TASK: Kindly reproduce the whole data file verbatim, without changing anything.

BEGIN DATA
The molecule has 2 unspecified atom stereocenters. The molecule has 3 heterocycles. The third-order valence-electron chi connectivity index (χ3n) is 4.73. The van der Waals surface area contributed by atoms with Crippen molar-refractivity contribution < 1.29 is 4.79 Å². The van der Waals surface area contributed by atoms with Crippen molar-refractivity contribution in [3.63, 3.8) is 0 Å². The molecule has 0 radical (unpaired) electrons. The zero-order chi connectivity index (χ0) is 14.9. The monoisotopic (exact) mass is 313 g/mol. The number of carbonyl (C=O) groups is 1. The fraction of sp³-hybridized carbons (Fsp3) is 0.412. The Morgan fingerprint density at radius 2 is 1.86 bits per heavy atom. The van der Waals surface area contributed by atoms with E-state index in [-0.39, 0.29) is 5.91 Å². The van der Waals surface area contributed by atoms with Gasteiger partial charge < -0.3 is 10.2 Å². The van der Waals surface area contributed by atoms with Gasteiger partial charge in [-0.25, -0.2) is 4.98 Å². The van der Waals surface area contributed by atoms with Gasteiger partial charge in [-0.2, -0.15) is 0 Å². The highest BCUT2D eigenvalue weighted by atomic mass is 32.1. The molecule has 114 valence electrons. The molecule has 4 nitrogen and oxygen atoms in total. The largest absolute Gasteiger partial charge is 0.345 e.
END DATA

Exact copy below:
The molecule has 2 unspecified atom stereocenters. The molecule has 3 heterocycles. The third-order valence-electron chi connectivity index (χ3n) is 4.73. The van der Waals surface area contributed by atoms with Crippen molar-refractivity contribution < 1.29 is 4.79 Å². The van der Waals surface area contributed by atoms with Crippen molar-refractivity contribution in [3.63, 3.8) is 0 Å². The molecule has 0 radical (unpaired) electrons. The zero-order chi connectivity index (χ0) is 14.9. The monoisotopic (exact) mass is 313 g/mol. The number of carbonyl (C=O) groups is 1. The fraction of sp³-hybridized carbons (Fsp3) is 0.412. The Morgan fingerprint density at radius 2 is 1.86 bits per heavy atom. The van der Waals surface area contributed by atoms with E-state index in [-0.39, 0.29) is 5.91 Å². The van der Waals surface area contributed by atoms with Gasteiger partial charge < -0.3 is 10.2 Å². The van der Waals surface area contributed by atoms with Gasteiger partial charge in [-0.25, -0.2) is 4.98 Å². The van der Waals surface area contributed by atoms with Gasteiger partial charge in [-0.2, -0.15) is 0 Å². The highest BCUT2D eigenvalue weighted by atomic mass is 32.1. The molecule has 114 valence electrons. The molecule has 4 nitrogen and oxygen atoms in total. The largest absolute Gasteiger partial charge is 0.345 e.